On Monday, I thought I'd see how well I was conditioned for the biking portion of the triathlon. I didn't do too bad, but I have been practicing. Today, I thought I would venture out and try the swimming. As for how I did with that, you be the judge.
I started off by purchasing a swim cap and some goggles. One of the things I hate about swimming (I know, I used the word "hate" and still think I am going to try for the triathlon) is my long hair getting all wet and full of chlorine. The cap would make this experience much better. I picked blue, my favorite color, for luck.
I have never taken official swim lessons. I don't know a single stroke, except the Don't Sink and I still have to hold my nose with my fingers when I jump into the water. I've never liked the water and definitely have never felt comfortable bobbing around in it. Perhaps these issues are why I am feeling the strong desire to conquer my fear of water and do this race. I'm sure everyone goes from no swimming experience to triathlon in a little over a year...
Orem Fitness Center was my desired location this morning. I hadn't been in over ten years and I remembered that it had a decent sized pool. On my drive over, I was really wishing I wasn't going alone. When I got there, everything was changed around. I paused to gather my bearings, walked into the locker room and ran right into a naked old lady, the first of three on my journey. Yup. That's the other reason I don't like swimming. There's walls and walls of stalls with doors, but no one seems to care.
My locker was chosen inside the stall so I could do all my changing completely obscure. And as soon as my socks came off I remembered another reason. Bare feet touching the cold, wet locker room floor, swimming in other peoples' foot water! Um, yeah...skin crawling. Germs clinging.
Have you ever tried to put on a swim cap? I hadn't and I felt like a complete idiot trying to get it to work. I pulled it over my ponytail and ended up with a lop-sided tumor bulging off the side of my cap. I tried again, but the thickness of my hair was making it nearly impossible. I struggled for five minutes before I finally pulled real hard and snapped it on, hair whisping out all over. I was grateful for the goggles that helped hold the cap on. Together the two helped me look the part and I semi-confidently walked into the pool room. My goal was to time myself and see how long I could swim without stopping. You know, check my endurance. I jumped in the water and started the timer.
One lap across the distance of the pool was all it took for my lungs to collapse. Three measly minutes of kicking and arm waving. The confidence I had gained from the goggles had just warn off, but I paid $3.50 to get in and I didn't want to waste my money. So, I took a small rest and headed back down the length of the pool, on my back.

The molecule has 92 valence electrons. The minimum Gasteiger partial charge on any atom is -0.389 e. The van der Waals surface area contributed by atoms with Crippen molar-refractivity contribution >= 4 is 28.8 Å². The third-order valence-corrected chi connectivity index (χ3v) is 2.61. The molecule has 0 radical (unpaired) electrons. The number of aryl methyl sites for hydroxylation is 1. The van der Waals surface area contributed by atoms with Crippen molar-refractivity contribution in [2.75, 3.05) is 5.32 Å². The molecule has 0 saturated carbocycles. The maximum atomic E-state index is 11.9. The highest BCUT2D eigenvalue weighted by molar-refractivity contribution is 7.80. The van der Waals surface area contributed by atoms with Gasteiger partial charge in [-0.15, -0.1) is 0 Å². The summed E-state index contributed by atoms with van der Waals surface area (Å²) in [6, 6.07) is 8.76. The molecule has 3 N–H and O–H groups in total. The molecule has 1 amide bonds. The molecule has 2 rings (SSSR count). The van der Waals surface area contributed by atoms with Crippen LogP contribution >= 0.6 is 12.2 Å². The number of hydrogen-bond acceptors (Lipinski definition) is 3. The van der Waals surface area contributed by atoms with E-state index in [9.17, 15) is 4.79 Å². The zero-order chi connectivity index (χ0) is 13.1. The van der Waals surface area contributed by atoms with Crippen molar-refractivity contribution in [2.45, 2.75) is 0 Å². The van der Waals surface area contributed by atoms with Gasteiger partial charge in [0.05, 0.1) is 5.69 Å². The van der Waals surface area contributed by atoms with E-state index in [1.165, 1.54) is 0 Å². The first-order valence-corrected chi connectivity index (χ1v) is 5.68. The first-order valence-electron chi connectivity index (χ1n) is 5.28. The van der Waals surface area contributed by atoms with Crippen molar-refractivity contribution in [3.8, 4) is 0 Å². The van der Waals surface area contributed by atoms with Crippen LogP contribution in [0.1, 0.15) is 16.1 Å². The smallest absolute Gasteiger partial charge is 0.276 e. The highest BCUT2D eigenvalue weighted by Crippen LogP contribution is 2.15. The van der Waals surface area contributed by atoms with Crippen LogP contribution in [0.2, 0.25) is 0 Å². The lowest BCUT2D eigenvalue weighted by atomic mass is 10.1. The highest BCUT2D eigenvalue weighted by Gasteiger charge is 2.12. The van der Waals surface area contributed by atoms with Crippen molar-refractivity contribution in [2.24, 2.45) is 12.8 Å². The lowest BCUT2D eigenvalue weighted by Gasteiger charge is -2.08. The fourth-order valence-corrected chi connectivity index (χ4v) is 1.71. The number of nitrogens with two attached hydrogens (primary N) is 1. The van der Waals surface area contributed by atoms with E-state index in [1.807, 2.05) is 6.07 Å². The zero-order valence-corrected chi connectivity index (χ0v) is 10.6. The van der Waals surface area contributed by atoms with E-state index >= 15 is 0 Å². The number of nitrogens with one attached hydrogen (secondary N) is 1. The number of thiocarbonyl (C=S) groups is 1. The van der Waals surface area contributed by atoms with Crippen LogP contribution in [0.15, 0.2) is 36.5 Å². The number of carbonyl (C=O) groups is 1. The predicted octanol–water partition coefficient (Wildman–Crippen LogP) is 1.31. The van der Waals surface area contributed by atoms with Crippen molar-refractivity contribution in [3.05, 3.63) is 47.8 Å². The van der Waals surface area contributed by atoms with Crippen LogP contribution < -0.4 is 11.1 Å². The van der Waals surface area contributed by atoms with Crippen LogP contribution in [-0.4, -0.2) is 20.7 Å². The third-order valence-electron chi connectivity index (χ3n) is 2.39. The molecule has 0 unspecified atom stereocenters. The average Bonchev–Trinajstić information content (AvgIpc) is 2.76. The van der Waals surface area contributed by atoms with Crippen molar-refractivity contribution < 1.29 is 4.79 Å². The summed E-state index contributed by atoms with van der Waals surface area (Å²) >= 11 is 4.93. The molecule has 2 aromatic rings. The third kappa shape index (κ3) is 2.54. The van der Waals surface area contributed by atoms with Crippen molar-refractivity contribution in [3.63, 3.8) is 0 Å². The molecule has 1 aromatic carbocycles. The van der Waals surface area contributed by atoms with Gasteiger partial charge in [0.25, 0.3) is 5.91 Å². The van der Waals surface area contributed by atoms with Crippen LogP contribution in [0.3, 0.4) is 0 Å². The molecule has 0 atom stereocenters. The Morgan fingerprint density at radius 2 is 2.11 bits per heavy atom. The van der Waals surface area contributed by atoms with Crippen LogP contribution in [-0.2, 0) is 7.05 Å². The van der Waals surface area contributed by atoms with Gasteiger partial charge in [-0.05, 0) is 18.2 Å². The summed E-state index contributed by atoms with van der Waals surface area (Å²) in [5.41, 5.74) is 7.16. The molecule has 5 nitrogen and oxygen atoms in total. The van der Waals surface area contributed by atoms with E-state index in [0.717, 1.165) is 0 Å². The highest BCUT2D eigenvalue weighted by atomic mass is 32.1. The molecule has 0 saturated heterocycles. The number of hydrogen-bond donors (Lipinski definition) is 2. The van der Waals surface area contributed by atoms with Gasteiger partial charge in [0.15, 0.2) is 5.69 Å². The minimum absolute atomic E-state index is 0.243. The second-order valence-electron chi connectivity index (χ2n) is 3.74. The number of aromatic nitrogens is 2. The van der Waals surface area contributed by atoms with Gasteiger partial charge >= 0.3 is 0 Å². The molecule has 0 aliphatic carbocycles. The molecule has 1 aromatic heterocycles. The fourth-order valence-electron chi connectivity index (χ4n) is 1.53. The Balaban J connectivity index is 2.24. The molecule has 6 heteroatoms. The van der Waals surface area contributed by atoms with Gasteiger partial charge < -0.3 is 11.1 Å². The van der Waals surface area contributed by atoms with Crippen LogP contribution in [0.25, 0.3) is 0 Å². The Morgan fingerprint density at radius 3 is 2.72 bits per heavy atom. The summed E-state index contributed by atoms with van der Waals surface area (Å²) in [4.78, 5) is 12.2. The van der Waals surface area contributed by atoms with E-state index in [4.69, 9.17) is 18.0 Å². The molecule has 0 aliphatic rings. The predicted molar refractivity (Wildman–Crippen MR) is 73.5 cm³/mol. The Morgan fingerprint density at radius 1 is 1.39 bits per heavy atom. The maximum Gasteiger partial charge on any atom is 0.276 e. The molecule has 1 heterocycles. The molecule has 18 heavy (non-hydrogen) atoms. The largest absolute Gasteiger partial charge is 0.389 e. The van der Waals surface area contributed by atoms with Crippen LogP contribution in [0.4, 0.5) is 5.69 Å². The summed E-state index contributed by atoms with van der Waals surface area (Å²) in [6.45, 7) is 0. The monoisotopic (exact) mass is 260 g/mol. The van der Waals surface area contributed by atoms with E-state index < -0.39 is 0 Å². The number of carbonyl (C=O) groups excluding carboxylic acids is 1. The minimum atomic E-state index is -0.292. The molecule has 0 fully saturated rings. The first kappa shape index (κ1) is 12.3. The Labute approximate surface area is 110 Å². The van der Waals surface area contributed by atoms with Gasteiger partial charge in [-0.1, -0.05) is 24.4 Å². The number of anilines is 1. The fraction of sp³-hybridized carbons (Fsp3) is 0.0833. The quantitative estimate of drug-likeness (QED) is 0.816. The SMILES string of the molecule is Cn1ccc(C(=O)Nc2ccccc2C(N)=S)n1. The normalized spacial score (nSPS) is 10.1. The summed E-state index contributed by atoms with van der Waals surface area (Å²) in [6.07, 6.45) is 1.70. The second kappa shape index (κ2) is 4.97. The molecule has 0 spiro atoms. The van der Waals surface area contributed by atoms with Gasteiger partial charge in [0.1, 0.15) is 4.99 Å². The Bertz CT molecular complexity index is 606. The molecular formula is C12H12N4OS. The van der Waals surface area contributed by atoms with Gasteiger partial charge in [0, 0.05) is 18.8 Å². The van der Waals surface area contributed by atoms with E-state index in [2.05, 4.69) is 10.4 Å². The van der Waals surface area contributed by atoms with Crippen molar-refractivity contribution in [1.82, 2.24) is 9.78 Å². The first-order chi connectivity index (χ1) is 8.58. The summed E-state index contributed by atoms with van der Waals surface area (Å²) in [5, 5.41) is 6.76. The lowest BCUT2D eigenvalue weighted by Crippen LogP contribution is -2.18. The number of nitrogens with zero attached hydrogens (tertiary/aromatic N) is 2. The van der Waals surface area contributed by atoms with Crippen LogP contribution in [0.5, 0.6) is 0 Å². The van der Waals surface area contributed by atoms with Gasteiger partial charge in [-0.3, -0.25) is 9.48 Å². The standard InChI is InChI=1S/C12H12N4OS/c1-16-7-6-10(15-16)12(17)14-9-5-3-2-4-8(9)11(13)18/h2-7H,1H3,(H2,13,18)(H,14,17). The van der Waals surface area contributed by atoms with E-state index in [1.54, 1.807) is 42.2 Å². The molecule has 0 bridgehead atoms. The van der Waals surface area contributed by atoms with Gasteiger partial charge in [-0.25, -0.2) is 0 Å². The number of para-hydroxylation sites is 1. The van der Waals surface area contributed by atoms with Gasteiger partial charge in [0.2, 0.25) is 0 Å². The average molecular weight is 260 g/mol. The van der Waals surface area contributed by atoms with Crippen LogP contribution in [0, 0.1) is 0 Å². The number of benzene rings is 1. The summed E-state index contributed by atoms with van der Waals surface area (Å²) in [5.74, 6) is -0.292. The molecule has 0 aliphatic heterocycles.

About half-way down, I was stopped by a leathery-looking, old man with a saggy tattoo on his left shoulder. He smiled at me and I tried to focus on him through my foggy goggles. He said, "Lady, you should try kicking with your legs and not your knees, you'll go faster." I laughed inwardly and thanked him for the tip, and at the same time stupidly admitted I didn't know what I was doing (dumb, dumb girl! As if that wasn't completely obvious already.) He took that opportunity to encourage me to take deep breaths and fill my whole body full of air, even my capillaries. I'd float better, he said. Again I thanked him and kicked with my legs all the way back to lonely safety. I couldn't help but wonder if my whole swimming person shouted out novice to everyone in the pool. Maybe I should've worn a sign!
With each pass, my legs hurt and I felt more and more awkward trying to use my legs and not my knees. Not to mention, every time I went by I got a "thumbs up" from my coach, who was sitting in the jacuzzi with four other old men. I wondered if Coach happened to catch me when I choked on pool water and sputtered for my last breath of air.
Twenty-five minutes. I had given up a non-stop swim early on, but I wanted to at least get in thirty minutes. If only my goggles weren't so foggy. It was driving me crazy. I should have asked Coach on my last lap what to do about them. I took them off to investigate. And wouldn't you know it...I figured out the problem all on my own. I had forgotten to take the little clear vinyl covering off the fronts of my eyeballs! The ones that clearly state, "please remove before use". Oh, how I wished there was someone there to laugh with me and not at me. I had already talked to four different people thus far.
On my last lap across the pool, I was splashed with hot water from the jacuzzi. I think this was the third time I'd been splashed, but I couldn't be sure. From the amount of water that hit me, this time must have come from all four men pulling their efforts. I stood up and stopped. I got a double thumbs-up from Coach, "You're doin' real good out there. Lookin' better!"
Thanks. I'm done. Humiliated and DONE!
I walked into the locker room, barely missing another naked woman, and went to take my cap off, if indeed that sucker would come off. As I stood in the mirror looking at my miserable self, I stretched the cap off my head. Water gushed out and poured down my head and all over my body. What the...!
My eyes hadn't recovered from viewing naked, sagging breasts, my nostrils could do nothing but smell chlorine, my feet were being infested by microscopic stranger-foot-germs and my hair was soaked through with pool water!
Maybe I'll try for a DUATHLON. Anybody?